PHPLint has been broken far more often than it has been working, though it’s definitely possible that this is a problem with Homebrew packaging rather than PHPLint.
Overall I think PHPLint is too difficult and intrusive to be worthwhile, though I might feel differently if I had jumped directly to defining my own data structures. I got maybe 20% of the benefit I needed to justify the effort I put into it.
Other checkers Link to heading
I used PHPStan, and it mostly identified missing type
annotations, which were easy to fix so it was a quick return on investment. I
fairly easily reached level 8, but level 9 looked like a lot more work so I
haven’t tried to reach that yet. I would recommend PHPStan over all the other
linting and checking tools I’ve used for PHP. I needed to use
Composer to add PHPUnit as a dependency for PHPStan
to resolve the PHPUnit imports in my tests;
composer require --dev phpunit/phpunit ^9 was all it took.
I used PHP Coding Standards Fixer to automatically fix
some things that a linter would complain about. When I enabled the large sets of
@PhpCsFixer I was unhappy with the output, e.g. multi-line arrays
and function calls had their indentation removed, which I strongly dislike. I
read through the docs and picked out the rules I
agreed with, put them in a .php_cs.dist config
enabled them one at a time to make small related changes I could easily review
rather than one giant commit. Having tests made me confident that the tool
hadn’t broken my code with the changes - yay for the tests! I had initially
thought about testing out more of the rules in future, but an evening’s work has
already gotten me good benefits, and further work looks like it will have very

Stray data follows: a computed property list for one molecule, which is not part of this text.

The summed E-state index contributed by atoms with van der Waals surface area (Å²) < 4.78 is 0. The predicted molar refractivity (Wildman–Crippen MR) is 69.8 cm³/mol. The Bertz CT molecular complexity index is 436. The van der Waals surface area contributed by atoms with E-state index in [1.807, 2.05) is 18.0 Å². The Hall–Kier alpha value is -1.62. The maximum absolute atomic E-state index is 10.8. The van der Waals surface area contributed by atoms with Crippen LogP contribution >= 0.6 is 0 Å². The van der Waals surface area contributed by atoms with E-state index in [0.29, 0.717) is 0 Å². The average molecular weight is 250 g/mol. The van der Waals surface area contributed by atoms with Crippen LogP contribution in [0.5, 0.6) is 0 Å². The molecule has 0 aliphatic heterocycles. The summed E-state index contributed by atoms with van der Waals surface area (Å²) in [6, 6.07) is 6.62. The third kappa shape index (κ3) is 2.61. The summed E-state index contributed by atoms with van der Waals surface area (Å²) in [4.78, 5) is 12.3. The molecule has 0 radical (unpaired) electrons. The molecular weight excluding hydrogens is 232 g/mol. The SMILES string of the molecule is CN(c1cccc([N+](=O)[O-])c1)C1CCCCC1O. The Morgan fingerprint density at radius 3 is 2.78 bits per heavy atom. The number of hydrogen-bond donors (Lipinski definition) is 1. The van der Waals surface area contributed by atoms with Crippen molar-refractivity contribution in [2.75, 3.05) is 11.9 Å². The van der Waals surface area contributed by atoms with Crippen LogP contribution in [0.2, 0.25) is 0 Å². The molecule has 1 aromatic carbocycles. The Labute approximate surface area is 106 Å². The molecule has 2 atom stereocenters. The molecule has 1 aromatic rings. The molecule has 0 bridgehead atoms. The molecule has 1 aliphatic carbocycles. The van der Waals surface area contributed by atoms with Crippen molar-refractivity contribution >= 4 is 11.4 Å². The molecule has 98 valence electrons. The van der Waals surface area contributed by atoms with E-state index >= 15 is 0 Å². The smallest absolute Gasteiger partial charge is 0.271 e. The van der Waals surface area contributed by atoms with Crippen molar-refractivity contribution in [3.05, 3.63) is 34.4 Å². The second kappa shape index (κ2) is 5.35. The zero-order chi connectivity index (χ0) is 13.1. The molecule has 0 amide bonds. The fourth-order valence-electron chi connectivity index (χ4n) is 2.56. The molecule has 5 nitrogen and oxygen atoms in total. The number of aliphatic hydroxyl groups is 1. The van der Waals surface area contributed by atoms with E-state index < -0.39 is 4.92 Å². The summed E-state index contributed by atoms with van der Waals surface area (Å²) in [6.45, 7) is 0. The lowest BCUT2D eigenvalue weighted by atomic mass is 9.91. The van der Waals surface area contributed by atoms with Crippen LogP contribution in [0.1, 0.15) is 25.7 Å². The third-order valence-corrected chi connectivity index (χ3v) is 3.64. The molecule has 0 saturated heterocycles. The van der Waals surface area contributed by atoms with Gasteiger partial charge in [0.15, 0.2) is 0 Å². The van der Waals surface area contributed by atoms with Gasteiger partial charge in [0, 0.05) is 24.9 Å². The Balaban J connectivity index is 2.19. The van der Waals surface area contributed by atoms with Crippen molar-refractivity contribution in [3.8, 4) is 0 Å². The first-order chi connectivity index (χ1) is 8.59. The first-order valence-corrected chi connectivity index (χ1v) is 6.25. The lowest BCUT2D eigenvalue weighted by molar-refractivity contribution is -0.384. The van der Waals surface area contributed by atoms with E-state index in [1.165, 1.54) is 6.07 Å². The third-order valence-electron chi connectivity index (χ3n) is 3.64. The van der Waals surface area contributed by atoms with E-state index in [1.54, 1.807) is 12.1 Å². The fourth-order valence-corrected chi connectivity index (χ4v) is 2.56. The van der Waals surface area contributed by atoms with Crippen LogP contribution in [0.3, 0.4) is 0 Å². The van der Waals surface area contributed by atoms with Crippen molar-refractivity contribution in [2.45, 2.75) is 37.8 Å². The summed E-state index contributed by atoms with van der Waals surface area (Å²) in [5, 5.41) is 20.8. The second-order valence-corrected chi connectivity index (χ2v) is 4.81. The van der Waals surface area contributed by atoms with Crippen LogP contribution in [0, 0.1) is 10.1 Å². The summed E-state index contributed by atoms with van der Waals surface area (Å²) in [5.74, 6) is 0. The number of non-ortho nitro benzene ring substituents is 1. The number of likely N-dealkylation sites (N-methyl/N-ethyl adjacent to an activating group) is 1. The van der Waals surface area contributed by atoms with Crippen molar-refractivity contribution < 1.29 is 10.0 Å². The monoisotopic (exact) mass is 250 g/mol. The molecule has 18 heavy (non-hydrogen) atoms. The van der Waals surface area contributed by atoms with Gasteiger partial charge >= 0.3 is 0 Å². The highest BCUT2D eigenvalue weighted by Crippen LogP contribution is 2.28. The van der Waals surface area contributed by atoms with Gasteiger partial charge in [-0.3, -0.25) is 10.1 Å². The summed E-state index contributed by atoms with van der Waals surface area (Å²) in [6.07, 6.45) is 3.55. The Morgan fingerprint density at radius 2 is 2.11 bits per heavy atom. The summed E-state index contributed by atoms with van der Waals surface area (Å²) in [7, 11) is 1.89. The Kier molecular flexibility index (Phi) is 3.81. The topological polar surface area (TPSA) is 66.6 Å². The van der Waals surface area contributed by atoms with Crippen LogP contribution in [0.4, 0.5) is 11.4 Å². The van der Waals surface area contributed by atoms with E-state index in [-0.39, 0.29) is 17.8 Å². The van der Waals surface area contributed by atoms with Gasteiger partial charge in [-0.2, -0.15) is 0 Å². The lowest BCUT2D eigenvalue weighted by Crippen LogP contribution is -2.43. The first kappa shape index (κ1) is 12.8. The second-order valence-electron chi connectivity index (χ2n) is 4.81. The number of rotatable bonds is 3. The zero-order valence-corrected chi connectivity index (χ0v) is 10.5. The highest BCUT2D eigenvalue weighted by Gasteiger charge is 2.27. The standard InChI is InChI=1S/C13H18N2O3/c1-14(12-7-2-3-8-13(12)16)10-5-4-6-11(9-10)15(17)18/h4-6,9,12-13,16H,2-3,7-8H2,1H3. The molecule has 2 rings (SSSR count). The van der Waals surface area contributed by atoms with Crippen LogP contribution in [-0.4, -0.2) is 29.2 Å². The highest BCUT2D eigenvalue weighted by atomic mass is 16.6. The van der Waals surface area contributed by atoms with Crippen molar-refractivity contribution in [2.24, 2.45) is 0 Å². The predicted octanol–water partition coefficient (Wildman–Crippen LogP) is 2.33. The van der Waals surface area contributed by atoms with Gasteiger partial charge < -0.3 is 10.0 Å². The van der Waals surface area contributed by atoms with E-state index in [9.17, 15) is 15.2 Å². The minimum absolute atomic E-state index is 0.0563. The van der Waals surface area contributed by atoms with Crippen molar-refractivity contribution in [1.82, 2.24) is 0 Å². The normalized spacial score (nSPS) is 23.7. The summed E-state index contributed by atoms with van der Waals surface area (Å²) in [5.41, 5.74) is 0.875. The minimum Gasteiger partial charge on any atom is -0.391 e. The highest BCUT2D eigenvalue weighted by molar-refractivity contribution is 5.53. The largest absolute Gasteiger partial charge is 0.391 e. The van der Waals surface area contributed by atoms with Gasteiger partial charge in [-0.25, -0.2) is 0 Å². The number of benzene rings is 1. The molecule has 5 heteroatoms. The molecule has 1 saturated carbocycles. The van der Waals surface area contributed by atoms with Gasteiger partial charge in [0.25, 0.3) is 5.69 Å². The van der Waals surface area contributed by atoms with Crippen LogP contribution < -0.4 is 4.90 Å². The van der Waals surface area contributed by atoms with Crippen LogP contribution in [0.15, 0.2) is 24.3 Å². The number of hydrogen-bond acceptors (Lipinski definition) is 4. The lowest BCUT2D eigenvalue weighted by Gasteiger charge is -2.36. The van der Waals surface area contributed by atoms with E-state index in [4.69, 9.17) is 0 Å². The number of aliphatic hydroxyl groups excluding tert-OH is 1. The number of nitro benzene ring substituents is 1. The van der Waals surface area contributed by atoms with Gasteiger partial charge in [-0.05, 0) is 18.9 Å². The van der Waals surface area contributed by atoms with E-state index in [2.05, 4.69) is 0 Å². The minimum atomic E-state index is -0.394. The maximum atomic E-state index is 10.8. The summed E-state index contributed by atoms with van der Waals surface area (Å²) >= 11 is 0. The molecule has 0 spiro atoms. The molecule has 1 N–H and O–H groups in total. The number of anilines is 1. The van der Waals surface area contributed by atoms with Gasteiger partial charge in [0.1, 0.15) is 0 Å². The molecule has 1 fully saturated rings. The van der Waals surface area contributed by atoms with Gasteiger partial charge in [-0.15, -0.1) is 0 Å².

diminishing returns, so I’m happy with the investment of time I’ve made and
probably won’t be investing any more.
I tried PHP_CodeSniffer but it produced a huge number of warnings and the documentation about configuring it is hard to follow, so I quickly gave up on that.
I tried PHP Mess Detector but PHP itself output ~1000
lines of deprecation warnings for the PHP Mess Detector code so I quickly gave
up on that too. I tried it again later and it complained about boolean
else branches on
if statements, so I quickly gave up on it
Link to heading
functions.php is the Wordpress theme file that most documentation will tell
you to modify, and for several years I put every new function into it, leading
to a mixed up mess of code. Breaking up
functions.php into separate files
while writing tests has had multiple benefits:
- It’s much easier to understand a piece of functionality because all the related code is in an individual file rather than jumbled up with lots of other code.
- Writing tests was much more satisfactory because I had intermediate targets to
hit 100% coverage on rather than a single gigantic file where progress would
be glacially slow. I wouldn’t ever get to 100% coverage on
functions.phpanyway because too much of it is Wordpress configuration that can’t be meaningfully tested in isolation.
- I improved the code as I wrote the tests by removing unnecessary code, making cleaner interfaces, and breaking spaghetti code down into separate functions. This was all easier when working on small piece of functionality than it would have been working on everything at once. The code grew in size by approximately 200 lines or a factor of 1.158.